Over the next few weeks we will be discusing about an interesting topic. It is the relationship between exosomes and one of the most common diseases of our era, cancer. We will start by introducing these small extracellular vesicles of between 40 and 150 nm in size, and then go into more detail, such as the early diagnosis of the disease thanks to exosomes.
Immunostep encourages all researchers to consider using exosomes to achieve better results in their projects. We hope this article sheds some more light on something that holds so much promise and so much potential.
At first glance, exosomes were described as a garbage bag of cellular waste, disposing excess and/or non-functional cellular components, such as poorly degraded molecules by lysosomal system; nowadays, it seems proven that exosomes also function as cellular shuttles that play a crucial role in cell-to-cell communication. Then, the main function consist in the transport of bioactive molecules between cells, including proteins, metabolites, RNA (mRNA, miRNA, long non-coding RNA), DNA (mtDNA, ssDNA, dsDNA) and lipids.
As exosomes are also present in healthy body fluids, it suggests a relevant role in the normal physiology such as immune system communication, tissue repair and communication within the nervous system, among others.
For instance, the immune response dependent of MHC, occurs after exosomes secrection in B and dendritic cells. About intercellular communication mediated by exosomes, it participates in the regulation of normal physiological processes, and also in the pathological processes of many diseases, including cancer.
Focusing on cancer, it is well-characterized that the stromal environment plays a pivotal role in tumor development and that tumors have a remarkable ability to modify the stroma for their own benefit.
Tumor cells alter surrounding normal cells to facilitate growth, invasion, chemo-resistance, immune evasion and tumor cells metastasis. Tumor cells also kidnap the normal vasculature and stimulate rapid formation of new blood vessels to supply nutrition to the tumor.
Although the immune system could initially suppress tumor growth, it is often progressively attenuated by the immunosuppressive signs from the tumor cells. In fact, tumoral cells release large amounts of exosomes compared to other cells due to factors such as the tumor microenviroment (acidic pH in the tumor microenviroment is directly related to tumor malignancy).
Hence, it has been described how acidity influences not only in number of released exosomes increase into the blood, but also type and in particular in exosomes expressing tumor markers, such as PSA, in cancer prostate.
Certainly, tumor exosomes are abundant in cancer patient’s peripheral blood, also in the central nervous fluid systems which contributes to spread their function from proximal to distance tissues. In particular, the role of tumor exosomes in the cancer progression might be very critical and important because mostly of the chemokines and growth factors are carried out. For example, tumor exosomes have been evaluated as cancer vaccines, via adaptive immune response for the proliferation of T cells mediated by DC, since their capacity to carry antigenic tumor material.
Conversely, numerous studies demonstrate a wide range of immunosuppressive functions, would help the tumor to evade immune attack in an autocrine or paracrine manner. Thus, it has been observed that serum exosomes from cancer patients, but not healthy donors suppresses CD8+effector T cells functions and induces their apoptosis.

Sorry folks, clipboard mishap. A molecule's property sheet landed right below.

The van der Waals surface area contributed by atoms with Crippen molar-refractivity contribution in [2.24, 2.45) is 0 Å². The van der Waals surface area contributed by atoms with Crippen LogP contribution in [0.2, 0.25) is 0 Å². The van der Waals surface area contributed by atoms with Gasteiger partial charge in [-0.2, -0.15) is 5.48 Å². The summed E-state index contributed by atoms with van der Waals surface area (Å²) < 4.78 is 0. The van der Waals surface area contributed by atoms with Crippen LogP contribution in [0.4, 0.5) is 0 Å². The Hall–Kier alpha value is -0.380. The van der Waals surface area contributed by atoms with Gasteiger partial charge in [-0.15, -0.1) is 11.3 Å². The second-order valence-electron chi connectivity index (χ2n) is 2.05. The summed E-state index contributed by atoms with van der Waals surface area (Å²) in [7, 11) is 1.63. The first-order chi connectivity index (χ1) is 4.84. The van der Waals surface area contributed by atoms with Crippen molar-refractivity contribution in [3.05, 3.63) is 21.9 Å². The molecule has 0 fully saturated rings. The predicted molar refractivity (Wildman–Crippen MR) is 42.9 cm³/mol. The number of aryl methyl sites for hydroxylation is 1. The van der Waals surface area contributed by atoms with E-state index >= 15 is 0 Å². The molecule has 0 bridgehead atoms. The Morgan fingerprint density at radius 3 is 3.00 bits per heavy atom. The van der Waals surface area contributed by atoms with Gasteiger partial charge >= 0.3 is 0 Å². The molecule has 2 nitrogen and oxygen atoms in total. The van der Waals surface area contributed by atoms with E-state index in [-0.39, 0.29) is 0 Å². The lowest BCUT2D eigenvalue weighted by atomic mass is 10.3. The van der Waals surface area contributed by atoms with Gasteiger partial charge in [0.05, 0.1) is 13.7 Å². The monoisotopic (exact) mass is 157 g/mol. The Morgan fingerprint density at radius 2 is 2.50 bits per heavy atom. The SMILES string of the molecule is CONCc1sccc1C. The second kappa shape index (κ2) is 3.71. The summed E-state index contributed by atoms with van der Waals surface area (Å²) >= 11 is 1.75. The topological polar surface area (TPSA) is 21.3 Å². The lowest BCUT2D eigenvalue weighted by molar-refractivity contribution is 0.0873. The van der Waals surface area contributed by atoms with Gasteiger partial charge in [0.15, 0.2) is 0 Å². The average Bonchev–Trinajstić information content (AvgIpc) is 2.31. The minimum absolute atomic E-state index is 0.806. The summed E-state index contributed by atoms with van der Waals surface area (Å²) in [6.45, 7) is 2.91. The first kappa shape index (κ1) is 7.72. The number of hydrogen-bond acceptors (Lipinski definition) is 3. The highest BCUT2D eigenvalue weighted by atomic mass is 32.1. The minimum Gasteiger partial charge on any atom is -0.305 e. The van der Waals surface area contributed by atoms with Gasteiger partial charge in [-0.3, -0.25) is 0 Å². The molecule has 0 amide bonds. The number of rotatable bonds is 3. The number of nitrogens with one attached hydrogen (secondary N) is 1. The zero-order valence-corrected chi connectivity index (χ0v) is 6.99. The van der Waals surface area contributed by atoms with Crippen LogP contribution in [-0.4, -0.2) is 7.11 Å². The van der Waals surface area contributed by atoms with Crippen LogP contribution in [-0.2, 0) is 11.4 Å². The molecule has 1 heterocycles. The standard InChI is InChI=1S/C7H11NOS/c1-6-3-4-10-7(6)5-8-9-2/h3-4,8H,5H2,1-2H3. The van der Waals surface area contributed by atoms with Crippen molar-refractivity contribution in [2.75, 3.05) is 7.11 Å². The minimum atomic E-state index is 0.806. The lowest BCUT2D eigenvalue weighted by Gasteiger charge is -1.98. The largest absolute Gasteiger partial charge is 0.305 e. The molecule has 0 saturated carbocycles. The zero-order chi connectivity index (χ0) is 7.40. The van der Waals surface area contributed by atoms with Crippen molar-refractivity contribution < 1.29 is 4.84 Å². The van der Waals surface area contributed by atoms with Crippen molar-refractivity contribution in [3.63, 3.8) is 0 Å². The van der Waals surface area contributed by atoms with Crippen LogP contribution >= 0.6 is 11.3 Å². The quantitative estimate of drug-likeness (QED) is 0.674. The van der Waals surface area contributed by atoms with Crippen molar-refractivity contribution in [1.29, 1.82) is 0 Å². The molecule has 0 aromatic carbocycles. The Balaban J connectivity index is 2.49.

Besides to inducing apoptosis in activated CD8+T cells through receptors such as FasL and TNF-related apoptosis-inducing ligand (TRAIL), tumor exosomes also inhibit NK cells functions, promotes differentiation, expansion and suppressive function of regulatory T cells and block myeloid precursor differentiation toward dendritic cells.
NKG2D is one of the main receptors involved in tumor recognition by NK cells and can be modulated by its ligands released in exosomes. It has been long known that soluble NKG2D-ligands in sera of cancer patients is co-related with advanced stages of cancer. Several NKG2D-ligands are recruited to exosomes. The role of soluble NKG2D-ligands in the context of immunotherapy has also been recently described.
Similarly, tumor exosomes can also support tumor progression and survival, contributing to the formation of a tumor microenvironment by stimulating angiogenesis, improving tumor metastatic dissemination, promoting tumor cells epithelial-mesenchymal transition and preparing the tumor niche in the new anatomic location, performing fibroblast and mesenchymal cells differentiation into myofibroblasts, as well as playing a role in drug resistance.
In this regard, it is well described how the microRNA content or tumor exosomal mRNA of different types of cancer can be transferred to the recipient cells and translated into functional proteins. Also, the protein content of the tumor exosomes can inhibit the apoptosis of the tumor cell through the Akt and ERK pathways or even the tumor-mediated transfer of an oncoprotein (MET) to bone marrow progenitor cells promotes the metastatic process, even for tumors with low metastatic capacity.
If you want to go deeper into this part, do not hesitate to read the complete article «Exosome beads array for multiplexed phenotyping in cancer».
One of the biggest challenges in oncology, it is the early diagnosis, for which new sensitive, specific, stable and easily sampled biomarkers are required; in addition it is also desired to avoid side effects of invasive biopsies and contribute to reduce excess treatment, psychological stress of the patients. But this is a point that we will continue in our next article.
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